Rahilä and I, we felt that our scholarly explanations were not enough to understand what pilgrims experienced during pilgrimage. Lisa thought that historical or ethnographic knowledge was a necessary means to approach the holy places, both concretely and intellectually. The photographer could expose the silent side of religious life, while the scholar could put some words on mysterious facts and deeds.
The three of us are working on a book together that will be published in France in 2013. Last summer, Alex and I were able to return to Xinjiang together and meet with Rahilä in Urumchi. Although my work exists primarily outside of academia, participation in a recent symposium at the University of California, Berkeley, entitled “Shamans, Buddhists and Muslim Saints: The Layered History of the Desert Mazâr,” confirmed for me the rich relationship that is developed when working across disciplines.
Lisa Ross was born in Brooklyn, New York and lives in New York City. She has an MFA in Visual Arts from Columbia University and an MA in education. Ross taught at Columbia University and spent a decade teaching photography to youth in New York City, where she pioneered an alternative photography and video program at the Harvey Milk School and Hetrick-Martin Institute. Ross was a fellow of the Bronx Museum AIM program and a recipient of the Hayward Prize through the American Austrian Foundation. Her work was featured in the Rencontres D’Arles Festival in France and has been shown in Switzerland, Algeria, the Netherlands, the U.K. and the U.S. Ross has also had numerous solo exhibitions, most recently in New York City and at the Institute of East Asian Studies at the University of California, Berkeley. Her work has received favorable reviews in The New York Times, The New Yorker, and New York Magazine. In 2013, a monograph of Ross’s work will be published by The Monacelli Press and a solo exhibition, Living Shrines of Uyghur China, will be on view at the Rubin Museum of Art in New York, February 8-July 8.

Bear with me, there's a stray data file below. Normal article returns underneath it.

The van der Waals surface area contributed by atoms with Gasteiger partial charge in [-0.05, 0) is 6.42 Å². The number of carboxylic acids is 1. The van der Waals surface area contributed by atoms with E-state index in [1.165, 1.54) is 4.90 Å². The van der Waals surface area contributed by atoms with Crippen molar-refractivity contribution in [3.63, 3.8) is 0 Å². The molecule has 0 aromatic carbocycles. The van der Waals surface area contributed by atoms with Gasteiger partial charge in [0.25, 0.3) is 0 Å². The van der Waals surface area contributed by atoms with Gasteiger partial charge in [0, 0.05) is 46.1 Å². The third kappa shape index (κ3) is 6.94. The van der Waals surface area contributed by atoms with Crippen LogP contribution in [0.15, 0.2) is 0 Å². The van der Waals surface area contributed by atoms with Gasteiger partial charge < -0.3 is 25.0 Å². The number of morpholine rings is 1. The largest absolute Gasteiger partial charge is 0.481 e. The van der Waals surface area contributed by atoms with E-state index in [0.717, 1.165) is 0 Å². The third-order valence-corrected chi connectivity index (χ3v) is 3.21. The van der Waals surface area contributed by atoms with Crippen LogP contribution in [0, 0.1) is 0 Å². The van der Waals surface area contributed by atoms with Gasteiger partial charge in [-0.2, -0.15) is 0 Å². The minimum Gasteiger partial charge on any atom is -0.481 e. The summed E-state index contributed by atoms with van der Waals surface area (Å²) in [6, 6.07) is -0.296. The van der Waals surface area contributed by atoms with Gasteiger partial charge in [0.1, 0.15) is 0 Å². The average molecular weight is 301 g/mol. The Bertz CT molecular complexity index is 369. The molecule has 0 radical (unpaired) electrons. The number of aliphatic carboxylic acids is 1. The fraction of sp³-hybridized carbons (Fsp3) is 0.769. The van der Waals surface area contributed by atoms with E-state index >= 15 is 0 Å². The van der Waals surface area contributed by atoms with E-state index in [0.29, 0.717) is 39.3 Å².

Website: http: www.studiolisaross.com